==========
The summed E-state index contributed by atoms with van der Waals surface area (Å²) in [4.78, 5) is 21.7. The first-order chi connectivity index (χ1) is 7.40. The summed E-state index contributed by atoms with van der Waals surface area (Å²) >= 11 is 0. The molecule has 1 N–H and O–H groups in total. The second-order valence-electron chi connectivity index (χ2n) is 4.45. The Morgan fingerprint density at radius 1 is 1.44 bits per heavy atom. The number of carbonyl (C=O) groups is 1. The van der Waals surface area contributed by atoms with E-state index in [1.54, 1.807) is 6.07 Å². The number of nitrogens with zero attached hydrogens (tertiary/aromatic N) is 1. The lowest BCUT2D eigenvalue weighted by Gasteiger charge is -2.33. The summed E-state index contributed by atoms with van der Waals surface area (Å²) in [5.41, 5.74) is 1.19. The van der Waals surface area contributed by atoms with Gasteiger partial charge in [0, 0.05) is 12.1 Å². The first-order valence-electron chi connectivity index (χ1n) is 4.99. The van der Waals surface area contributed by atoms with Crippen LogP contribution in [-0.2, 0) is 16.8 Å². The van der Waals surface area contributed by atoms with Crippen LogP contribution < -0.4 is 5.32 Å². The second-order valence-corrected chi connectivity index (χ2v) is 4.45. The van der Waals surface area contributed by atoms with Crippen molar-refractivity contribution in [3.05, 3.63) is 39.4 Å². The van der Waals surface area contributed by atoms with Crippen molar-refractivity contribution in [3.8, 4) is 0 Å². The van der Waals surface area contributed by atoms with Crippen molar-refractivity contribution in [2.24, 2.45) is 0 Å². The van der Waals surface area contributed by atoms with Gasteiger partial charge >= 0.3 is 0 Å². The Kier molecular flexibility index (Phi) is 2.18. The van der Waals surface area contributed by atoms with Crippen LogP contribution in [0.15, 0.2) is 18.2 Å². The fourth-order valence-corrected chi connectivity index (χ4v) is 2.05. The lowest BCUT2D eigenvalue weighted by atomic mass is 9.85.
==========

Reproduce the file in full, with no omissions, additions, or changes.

The summed E-state index contributed by atoms with van der Waals surface area (Å²) in [4.78, 5) is 21.7. The first-order chi connectivity index (χ1) is 7.40. The summed E-state index contributed by atoms with van der Waals surface area (Å²) >= 11 is 0. The molecule has 1 N–H and O–H groups in total. The second-order valence-electron chi connectivity index (χ2n) is 4.45. The Morgan fingerprint density at radius 1 is 1.44 bits per heavy atom. The number of carbonyl (C=O) groups is 1. The van der Waals surface area contributed by atoms with E-state index in [1.54, 1.807) is 6.07 Å². The number of nitrogens with zero attached hydrogens (tertiary/aromatic N) is 1. The lowest BCUT2D eigenvalue weighted by Gasteiger charge is -2.33. The summed E-state index contributed by atoms with van der Waals surface area (Å²) in [5.41, 5.74) is 1.19. The van der Waals surface area contributed by atoms with Gasteiger partial charge in [0, 0.05) is 12.1 Å². The first-order valence-electron chi connectivity index (χ1n) is 4.99. The van der Waals surface area contributed by atoms with Crippen LogP contribution in [-0.2, 0) is 16.8 Å². The van der Waals surface area contributed by atoms with Crippen LogP contribution < -0.4 is 5.32 Å². The second-order valence-corrected chi connectivity index (χ2v) is 4.45. The van der Waals surface area contributed by atoms with Crippen molar-refractivity contribution in [3.05, 3.63) is 39.4 Å². The van der Waals surface area contributed by atoms with Crippen molar-refractivity contribution in [3.8, 4) is 0 Å². The van der Waals surface area contributed by atoms with Crippen molar-refractivity contribution in [2.24, 2.45) is 0 Å². The van der Waals surface area contributed by atoms with Gasteiger partial charge >= 0.3 is 0 Å². The Kier molecular flexibility index (Phi) is 2.18. The van der Waals surface area contributed by atoms with Crippen LogP contribution in [0.15, 0.2) is 18.2 Å². The fourth-order valence-corrected chi connectivity index (χ4v) is 2.05. The lowest BCUT2D eigenvalue weighted by atomic mass is 9.85.